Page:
Heavily draped studios of early days

Interior of an old studio

Over the walls and ceilings of the early studios curtains were hung in seven layers, like a Victorian woman’s petticoats. Four tons of material were used to reduce reverberation; the artist’s voice sounded thin and rarefied as though he were on a mountain-top. Microphones, at the start, looked like ordinary telephone receivers mounted on columns later were slung in rubber, boxed in and moved about on heavy trolleys.

BEFORE November, 1922, broadcasting in Britain was carried on by industrial concerns in their research departments and by a few scientific amateurs only. To provide a regular service for a growing body of listeners, the Postmaster-General granted a licence to radio manufacturers to form the British Broadcasting Company, of which Mr J. C. W. Reith was managing director. Programmes began in the evening of 14 November from London (2LO) and next day from Birmingham (5IT), and Manchester (2ZY). Stations in Newcastle, Cardiff, Glasgow, Aberdeen, and Bournemouth were opened within a year. Each used a power of 1½ kilowatts, and could be heard, on crystal set with headphones, at a range of twenty miles. The eight bands of pioneers worked hours without limit, in conditions of severest discomfort. Nevertheless, in a few months, 4½ hours of programmes were transmitted daily without fail to some tens of thousands of listeners. In December, 1922, the News Bulletins were read in London and broadcast simultaneously, by means of connecting land-lines, from all stations. Orchestras were assembled at each station, so far as studio space permitted. Schubert’s ‘Unfinished’ Symphony was given from London in December, 1922, by seven players! The title of the second talk from 2LO was, somewhat unexpectedly, ‘How to catch a Tiger’. From Covent Garden, in January, 1923, came the first outside broadcast of opera. Plays were put on, though sound effects at first baffled producers. John Henry became the first successful wireless comedian. Relay stations were opened in 1924; next year Daventry (5XX) reached out to the further parts of Britain, carrying an alternative programme, including weather forecasts and gale warnings. When the first BBC gave way in 1926, without change of initials, high sense of service, or guiding spirit, it had won the goodwill of more than two million families.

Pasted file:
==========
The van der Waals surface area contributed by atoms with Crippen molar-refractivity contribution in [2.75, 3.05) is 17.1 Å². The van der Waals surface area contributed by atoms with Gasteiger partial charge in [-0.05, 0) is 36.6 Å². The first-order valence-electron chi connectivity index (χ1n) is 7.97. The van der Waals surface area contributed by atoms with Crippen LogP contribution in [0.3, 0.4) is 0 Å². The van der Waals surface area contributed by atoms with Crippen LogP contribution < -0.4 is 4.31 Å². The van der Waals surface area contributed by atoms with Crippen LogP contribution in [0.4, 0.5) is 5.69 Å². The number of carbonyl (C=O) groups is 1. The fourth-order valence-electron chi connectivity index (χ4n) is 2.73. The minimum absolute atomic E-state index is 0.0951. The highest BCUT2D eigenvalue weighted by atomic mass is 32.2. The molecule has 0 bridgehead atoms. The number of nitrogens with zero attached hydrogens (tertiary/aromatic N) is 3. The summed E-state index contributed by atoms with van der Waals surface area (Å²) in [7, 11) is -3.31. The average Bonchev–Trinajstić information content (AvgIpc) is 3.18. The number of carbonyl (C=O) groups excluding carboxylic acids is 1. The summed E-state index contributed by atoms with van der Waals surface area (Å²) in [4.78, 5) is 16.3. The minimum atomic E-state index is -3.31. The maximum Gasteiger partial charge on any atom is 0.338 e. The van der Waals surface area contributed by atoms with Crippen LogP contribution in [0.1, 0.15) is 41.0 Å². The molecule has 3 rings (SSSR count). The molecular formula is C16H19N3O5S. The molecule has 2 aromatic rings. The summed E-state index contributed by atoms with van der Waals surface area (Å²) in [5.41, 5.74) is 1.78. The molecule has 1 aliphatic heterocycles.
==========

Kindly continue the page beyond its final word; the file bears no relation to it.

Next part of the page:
Man at a piano, man at a microphone, woman sings into a microphone

The picture is of the very earliest days at Marconi House, showing a duet sung by Olive Sturgess and John Huntingdon into separate microphones; that above shows part of the bigger studio at Savoy Hill with soundproof listening cubicle in the corner, and the inevitable carafe of water for libations before the microphone.